Jan. 3, 2007
Story and Photo by Brandon Hansen
With time waning and the pressure mounting in a heated Big Sky Conference men's basketball match-up between Eastern Washington University and the Montana Grizzlies on Dec. 30, EWU head coach Mike Burns had the team he wanted out on the floor.
Kellen Williams, Matt Penoncello, Brandon Moore and Rhett Humphrey didn't start the game, but they certainly finished it. Those four players came off the bench in the contest's final minutes and contributed mightily to the 74-71 victory over a Grizzly team that was picked to finish first in the Big Sky Conference by the media. The Grizzlies are the two-time defending Big Sky Tournament champions.
"We told our guys that whoever works the hardest is going to play," said Burns, who picked up his first career victory against the Grizzlies.
And for Humphrey, working hard at basketball is something that he's been doing his entire life.
"Every kid dreams about growing up and playing for the hometown team," said Humphrey. "I'm living that dream."
The 5-foot-11 guard played his high school ball for Cheney High School, which was led by a Hall of Fame head coach that just so happens to be Rhett's father. Denny Humphrey amassed a 552-275 record during his 34-year tenure as a head coach. His teams qualified for 15 state tournaments, including nine as the coach of the Blackhawks.
"There were quite a few dinner conversations when we would talk about basketball," said Rhett.
The younger Humphrey averaged 11.6 points as a senior, and led the Blackhawks to the State 3A Tournament as a junior where he scored 48 points in just three games.
After playing for Whitworth College and Wenatchee Valley Community College, Humphrey had the opportunity to come back home to Cheney and play basketball for the hometown college team.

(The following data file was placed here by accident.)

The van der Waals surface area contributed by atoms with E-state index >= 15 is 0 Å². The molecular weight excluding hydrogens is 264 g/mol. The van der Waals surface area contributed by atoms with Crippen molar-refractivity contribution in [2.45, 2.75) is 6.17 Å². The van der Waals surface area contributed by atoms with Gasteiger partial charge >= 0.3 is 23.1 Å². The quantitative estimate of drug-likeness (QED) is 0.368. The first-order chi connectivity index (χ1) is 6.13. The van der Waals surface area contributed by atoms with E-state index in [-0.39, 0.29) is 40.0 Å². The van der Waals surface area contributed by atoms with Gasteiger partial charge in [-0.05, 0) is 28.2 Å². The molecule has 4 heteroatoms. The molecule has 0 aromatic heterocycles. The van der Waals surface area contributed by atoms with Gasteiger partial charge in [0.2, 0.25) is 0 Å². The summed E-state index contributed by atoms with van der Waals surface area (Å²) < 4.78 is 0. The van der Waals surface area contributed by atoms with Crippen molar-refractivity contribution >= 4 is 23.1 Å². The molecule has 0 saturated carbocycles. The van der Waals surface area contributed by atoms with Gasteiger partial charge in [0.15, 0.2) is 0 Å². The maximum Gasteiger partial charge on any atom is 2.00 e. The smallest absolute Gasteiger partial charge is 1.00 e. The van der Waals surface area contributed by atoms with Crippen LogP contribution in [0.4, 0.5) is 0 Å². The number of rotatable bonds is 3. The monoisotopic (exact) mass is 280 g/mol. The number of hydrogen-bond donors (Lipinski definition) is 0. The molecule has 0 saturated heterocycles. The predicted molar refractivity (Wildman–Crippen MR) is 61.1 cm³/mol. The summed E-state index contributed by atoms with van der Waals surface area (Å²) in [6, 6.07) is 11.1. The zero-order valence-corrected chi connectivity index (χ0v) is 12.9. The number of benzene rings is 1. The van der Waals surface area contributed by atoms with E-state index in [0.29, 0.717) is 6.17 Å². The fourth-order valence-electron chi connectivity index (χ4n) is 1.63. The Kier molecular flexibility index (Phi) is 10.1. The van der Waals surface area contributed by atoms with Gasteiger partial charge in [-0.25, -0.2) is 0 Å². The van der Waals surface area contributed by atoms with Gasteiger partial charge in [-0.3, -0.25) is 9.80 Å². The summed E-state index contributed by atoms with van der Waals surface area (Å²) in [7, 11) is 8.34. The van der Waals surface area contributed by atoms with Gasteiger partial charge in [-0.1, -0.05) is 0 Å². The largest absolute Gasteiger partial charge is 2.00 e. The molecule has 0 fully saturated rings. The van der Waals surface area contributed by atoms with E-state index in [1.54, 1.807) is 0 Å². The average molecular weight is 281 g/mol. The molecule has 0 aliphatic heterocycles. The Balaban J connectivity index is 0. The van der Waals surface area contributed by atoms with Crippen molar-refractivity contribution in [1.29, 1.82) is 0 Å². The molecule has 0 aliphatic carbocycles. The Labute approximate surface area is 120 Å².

He asked Burns if the Eagles needed an extra practice player and walked on to the men's basketball team two years ago during the spring.
"I wasn't expecting to play very much, but things just kind of fell my way," said Humphrey.
During the 2005-2006 season, he averaged 16.1 minutes a game off the bench and scored a season high 15 points against Idaho State when he knocked down five of six three-point attempts in a 94-87 road win. He had 11 points against Marquette and 10 against Montana State in Bozeman, Mont.
Through EWU's first 14 games this season, Humphrey is averaging 11.0 minutes off the bench. He has 14 points, 12 rebounds, 13 assists and six steals in the 11 games he has played.
"He is a phenomenal kid," said Burns. "You just knew he was going to work extra hard -- he's of great character."
Humphrey, along with the three other players who came off the bench against Montana, made a statement for the Eagles. He finished with five points and a pair of assists in 23 minutes of action.
It showed just how good this team can be, especially after EWU dropped its league opener 82-79 to Montana State.
"It was a good group of guys out there," said Humphrey. "After the Montana State loss, that was something that we talked about. If guys are getting tired, we have players that can come right off the bench and perform."
The Bobcats shocked the Eagles with a 25-foot three-pointer at the buzzer, setting the stage for the critical conference game against the Grizzlies.
"We had to win," said Humphrey of the Montana victory. "We bounced back because of short-term memory, I guess. We didn't want to start off with a 0-2 conference record."